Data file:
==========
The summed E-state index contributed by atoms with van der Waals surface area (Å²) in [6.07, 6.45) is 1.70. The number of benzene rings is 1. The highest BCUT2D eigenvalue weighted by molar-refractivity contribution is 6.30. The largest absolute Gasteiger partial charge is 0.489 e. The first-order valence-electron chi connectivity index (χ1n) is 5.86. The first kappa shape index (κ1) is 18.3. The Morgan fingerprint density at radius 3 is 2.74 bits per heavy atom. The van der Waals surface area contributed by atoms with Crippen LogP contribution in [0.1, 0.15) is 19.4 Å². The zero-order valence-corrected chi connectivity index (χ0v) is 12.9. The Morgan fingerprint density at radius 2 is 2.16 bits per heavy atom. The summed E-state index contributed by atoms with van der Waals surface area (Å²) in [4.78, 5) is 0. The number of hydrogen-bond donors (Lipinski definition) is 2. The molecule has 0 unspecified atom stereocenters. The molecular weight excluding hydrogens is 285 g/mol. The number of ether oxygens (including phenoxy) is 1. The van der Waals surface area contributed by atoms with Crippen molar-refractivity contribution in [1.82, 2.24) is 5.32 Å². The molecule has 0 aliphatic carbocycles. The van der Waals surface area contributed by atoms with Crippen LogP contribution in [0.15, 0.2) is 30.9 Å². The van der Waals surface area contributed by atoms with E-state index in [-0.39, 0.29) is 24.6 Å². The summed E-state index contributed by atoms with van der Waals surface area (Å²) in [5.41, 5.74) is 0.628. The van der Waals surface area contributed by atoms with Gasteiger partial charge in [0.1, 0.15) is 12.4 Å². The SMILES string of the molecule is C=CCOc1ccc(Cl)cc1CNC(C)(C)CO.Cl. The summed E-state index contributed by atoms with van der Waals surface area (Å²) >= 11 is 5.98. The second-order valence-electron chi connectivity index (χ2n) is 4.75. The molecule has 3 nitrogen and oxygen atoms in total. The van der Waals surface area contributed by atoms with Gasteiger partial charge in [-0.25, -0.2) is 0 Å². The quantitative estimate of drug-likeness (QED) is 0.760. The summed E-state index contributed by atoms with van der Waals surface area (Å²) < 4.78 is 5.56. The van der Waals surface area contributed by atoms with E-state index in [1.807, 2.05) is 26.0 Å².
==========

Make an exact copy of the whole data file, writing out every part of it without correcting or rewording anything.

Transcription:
The summed E-state index contributed by atoms with van der Waals surface area (Å²) in [6.07, 6.45) is 1.70. The number of benzene rings is 1. The highest BCUT2D eigenvalue weighted by molar-refractivity contribution is 6.30. The largest absolute Gasteiger partial charge is 0.489 e. The first-order valence-electron chi connectivity index (χ1n) is 5.86. The first kappa shape index (κ1) is 18.3. The Morgan fingerprint density at radius 3 is 2.74 bits per heavy atom. The van der Waals surface area contributed by atoms with Crippen LogP contribution in [0.1, 0.15) is 19.4 Å². The zero-order valence-corrected chi connectivity index (χ0v) is 12.9. The Morgan fingerprint density at radius 2 is 2.16 bits per heavy atom. The summed E-state index contributed by atoms with van der Waals surface area (Å²) in [4.78, 5) is 0. The number of hydrogen-bond donors (Lipinski definition) is 2. The molecule has 0 unspecified atom stereocenters. The molecular weight excluding hydrogens is 285 g/mol. The number of ether oxygens (including phenoxy) is 1. The van der Waals surface area contributed by atoms with Crippen molar-refractivity contribution in [1.82, 2.24) is 5.32 Å². The molecule has 0 aliphatic carbocycles. The van der Waals surface area contributed by atoms with Crippen LogP contribution in [0.15, 0.2) is 30.9 Å². The van der Waals surface area contributed by atoms with E-state index in [-0.39, 0.29) is 24.6 Å². The summed E-state index contributed by atoms with van der Waals surface area (Å²) in [5.41, 5.74) is 0.628. The van der Waals surface area contributed by atoms with Gasteiger partial charge in [0.1, 0.15) is 12.4 Å². The SMILES string of the molecule is C=CCOc1ccc(Cl)cc1CNC(C)(C)CO.Cl. The summed E-state index contributed by atoms with van der Waals surface area (Å²) >= 11 is 5.98. The second-order valence-electron chi connectivity index (χ2n) is 4.75. The molecule has 3 nitrogen and oxygen atoms in total. The van der Waals surface area contributed by atoms with Gasteiger partial charge in [-0.25, -0.2) is 0 Å². The quantitative estimate of drug-likeness (QED) is 0.760. The summed E-state index contributed by atoms with van der Waals surface area (Å²) < 4.78 is 5.56. The van der Waals surface area contributed by atoms with E-state index in [1.807, 2.05) is 26.0 Å².